You can say a lot of things about Mike McCarthy's Green Bay Packers: Super Bowl Champions, Quarterback King-Makers, Prolific Passing Games, Opportunistic Defenses.
But one trait that has defined this team since McCarthy took over in 2006 still looms large: the Packers seem to need their back against the wall to play at their best. In other words, they need a chip on their shoulder in order to play inspired football. This isn't all a bad thing, to be sure. There are plenty of teams out there that would give their left tackle for the ability to rally themselves from the pit of despair to championship-caliber play.
But, as I said a few weeks ago, sometimes it would be nice for the Packers not to need so much adversity in order to persevere through adversity.
Certainly, the end of 2011 highlighted what happens when the Packers seem to have everything working on on their side--defending Super Bowl Champions, 13-0, and MVP and two DPOY winners manning both sides of the line. But when everything was going great, the Packers succumbed to what can probably be best stated as their own worst enemy: themselves. They were dealing with far fewer injuries than they did in 2010 or this season. But as the playoffs rolled closer, the Packers lost their stride, culminating in a flaccid, uninspired loss at home to the wild-card Giants, whom the Packers face again today.
It was a role-reversal from the season before: the Giants were the desperate, clawing chip-on-their-shoulder team going into other people's home fields and wreaking havoc on pure emotion and synergy, while the Packers were the overconfident team looking past their opponent to the following week.
What happens over the rest of 2012 will rest largely upon a lot of factors: how the Packers handle their injuries (and returning players from injuries), fixing the issues of pass protection and field goal kicking, and perhaps figuring out a reasonable balance between the run and pass. But perhaps the most important issue is the least tangible: can the Packers find a reason to keep winning all the way through the regular season and into the playoffs, while facing teams that increasingly have their own rallying points.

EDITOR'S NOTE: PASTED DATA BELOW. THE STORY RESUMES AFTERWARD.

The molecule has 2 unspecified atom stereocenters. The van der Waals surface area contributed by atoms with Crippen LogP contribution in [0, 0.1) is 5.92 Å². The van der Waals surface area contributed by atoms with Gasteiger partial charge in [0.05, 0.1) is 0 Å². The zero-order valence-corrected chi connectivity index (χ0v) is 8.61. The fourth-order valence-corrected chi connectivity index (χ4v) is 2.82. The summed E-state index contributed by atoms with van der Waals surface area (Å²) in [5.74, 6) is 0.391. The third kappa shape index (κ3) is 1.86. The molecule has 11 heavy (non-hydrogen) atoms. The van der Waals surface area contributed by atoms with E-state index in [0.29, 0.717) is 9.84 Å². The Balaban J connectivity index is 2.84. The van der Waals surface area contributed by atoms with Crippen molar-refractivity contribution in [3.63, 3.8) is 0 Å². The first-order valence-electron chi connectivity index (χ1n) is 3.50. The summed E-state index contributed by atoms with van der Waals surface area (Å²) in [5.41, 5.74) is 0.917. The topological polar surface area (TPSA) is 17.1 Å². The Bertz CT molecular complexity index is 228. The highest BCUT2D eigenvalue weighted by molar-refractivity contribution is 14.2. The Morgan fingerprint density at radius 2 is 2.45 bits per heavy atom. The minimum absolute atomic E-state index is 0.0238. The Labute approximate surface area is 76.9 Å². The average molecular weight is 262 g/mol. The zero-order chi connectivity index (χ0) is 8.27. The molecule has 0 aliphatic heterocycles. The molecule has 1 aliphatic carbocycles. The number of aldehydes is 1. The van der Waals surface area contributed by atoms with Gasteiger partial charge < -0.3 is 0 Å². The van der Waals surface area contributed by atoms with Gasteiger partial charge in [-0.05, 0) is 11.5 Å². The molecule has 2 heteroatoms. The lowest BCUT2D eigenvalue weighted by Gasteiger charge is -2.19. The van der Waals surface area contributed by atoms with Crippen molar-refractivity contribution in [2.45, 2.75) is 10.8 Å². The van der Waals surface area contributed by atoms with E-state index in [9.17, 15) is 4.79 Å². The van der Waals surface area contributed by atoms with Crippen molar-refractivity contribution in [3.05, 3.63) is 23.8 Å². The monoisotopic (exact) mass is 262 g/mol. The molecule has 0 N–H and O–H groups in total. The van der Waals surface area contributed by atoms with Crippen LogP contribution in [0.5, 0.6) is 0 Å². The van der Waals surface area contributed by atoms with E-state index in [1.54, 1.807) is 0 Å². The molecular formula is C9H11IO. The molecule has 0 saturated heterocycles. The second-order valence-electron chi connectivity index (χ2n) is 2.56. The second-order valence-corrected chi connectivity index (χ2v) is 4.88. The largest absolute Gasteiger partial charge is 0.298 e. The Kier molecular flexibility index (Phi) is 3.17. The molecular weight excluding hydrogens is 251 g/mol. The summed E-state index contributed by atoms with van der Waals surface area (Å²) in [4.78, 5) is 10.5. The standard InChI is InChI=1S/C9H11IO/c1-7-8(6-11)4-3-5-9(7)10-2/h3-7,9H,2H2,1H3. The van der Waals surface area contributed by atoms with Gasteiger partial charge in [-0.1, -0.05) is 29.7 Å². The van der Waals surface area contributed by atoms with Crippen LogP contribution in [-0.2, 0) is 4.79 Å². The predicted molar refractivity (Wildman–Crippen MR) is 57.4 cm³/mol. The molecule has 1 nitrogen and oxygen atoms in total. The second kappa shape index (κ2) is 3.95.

Case in point: the Packers had a very uninspired preseason and start of the regular season, giving rise to concerns that the listless attitude was still carrying over from last January's playoff loss. But McCarthy's team took advantage of two rallying points to turn the 2012 season around. The first was the righteous indignation that rose from the marred final call in the Seattle game, giving a clearly undeserved win to the Seahawks and stirring up emotion among the fans and players alike--inspiring a come-from-behind win against the Saints the following week.
But, the rally was short-lived, and the Packers were humiliated by the lowly Indianapolis Colts the following week, dropping them to 2-3 and into last place in the NFC North. Naturally, all hell broke loose. Fans screamed and howled. Pundits declared the Packers DOA. And realistically, it was going to take a monumental effort for the Packers to claw their way back into playoff contention--even moreso to reclaim the NFC North title--and it sure didn't seem like a team that loses to the 'Suck for Luck" Colts were the team to do it.
But, as I've said, the Packers seem to become most resilient when their backs are against the wall, and once again, McCarthy turned it around, with a convincing victory over the then-dominant Texans and rattling off five wins in a row to do exactly what most of us figured was impossible: a return to the top of the division standings. Aaron Rodgers told us to "Shhhhhhh...", as if that loss to the Colts had never happened. Perhaps he knew it himself: it just took hitting rock bottom for the Packers to return to their derring-do ways.